9 proves that Cashmere Cat may be a go-to producer when it’s time for a pop smash, but he’s not afraid to run circles around everybody else on his own album, a record that’s sometimes radio-accessible with stars like Ariana Grande and Camila Cabello in tow, and others, too weird to function. Occasionally, the tracks trail off into a smattering of synths and beats that wind their way on for several minutes before finally drawing to a close. This may seem like a complaint, but that’s actually exactly what makes 9 so interesting; there are no other albums that so cleanly incorporate both the highest level of mainstream pop and the most inaccessible avant-garde. —Caitlin White
48. Brian Eno, Reflection
Before we dig into this album, a quick aside: how in the hell is Brian Eno not in the Rock and Roll Hall of Fame? I mean, literally, what more does a human being have to do, how many more times does he need to change the game to get the recognition he deserves? It’s ridiculous. Anyway, for his 26th solo effort, Eno returns once again to the field of ambient music that he first helped pioneer in 1975 with Discreet Music, and some would say perfected three years later on Ambient 1: Music For Airports. Eno doesn’t even try to break Reflection down into a more digestible experience for the listener by imposing such dated concepts as tracks. Reflection is just one 59:32 long unbroken piece of music titled “Reflection.” It’s not meant to be engaged with. It’s hard to even pick apart. It might even be the ultimate example of “it is what it is.” Sounds come, sounds go. They swell and then they fade off to be replaced by something else. The moment you let yourself go however, when you finally manage to turn off your brain and let the music fill your mind, you’ll find you’ve transported to another realm of consciousness.—Corbin Reiff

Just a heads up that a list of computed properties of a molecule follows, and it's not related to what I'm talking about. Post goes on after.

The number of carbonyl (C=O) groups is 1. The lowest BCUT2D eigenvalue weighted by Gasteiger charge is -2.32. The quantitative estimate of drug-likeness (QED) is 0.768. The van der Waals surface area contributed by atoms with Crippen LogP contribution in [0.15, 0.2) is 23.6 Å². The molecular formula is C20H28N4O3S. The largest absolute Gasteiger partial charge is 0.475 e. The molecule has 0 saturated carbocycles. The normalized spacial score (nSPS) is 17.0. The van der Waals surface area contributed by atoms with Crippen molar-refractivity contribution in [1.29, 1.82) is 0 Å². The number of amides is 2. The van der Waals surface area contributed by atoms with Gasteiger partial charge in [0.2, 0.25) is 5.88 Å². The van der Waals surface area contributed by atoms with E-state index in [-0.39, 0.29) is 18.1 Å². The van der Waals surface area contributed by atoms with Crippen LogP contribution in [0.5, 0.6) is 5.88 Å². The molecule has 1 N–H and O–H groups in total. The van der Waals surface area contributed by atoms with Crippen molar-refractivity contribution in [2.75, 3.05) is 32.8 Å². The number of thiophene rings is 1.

47. Beach Fossils, Somersault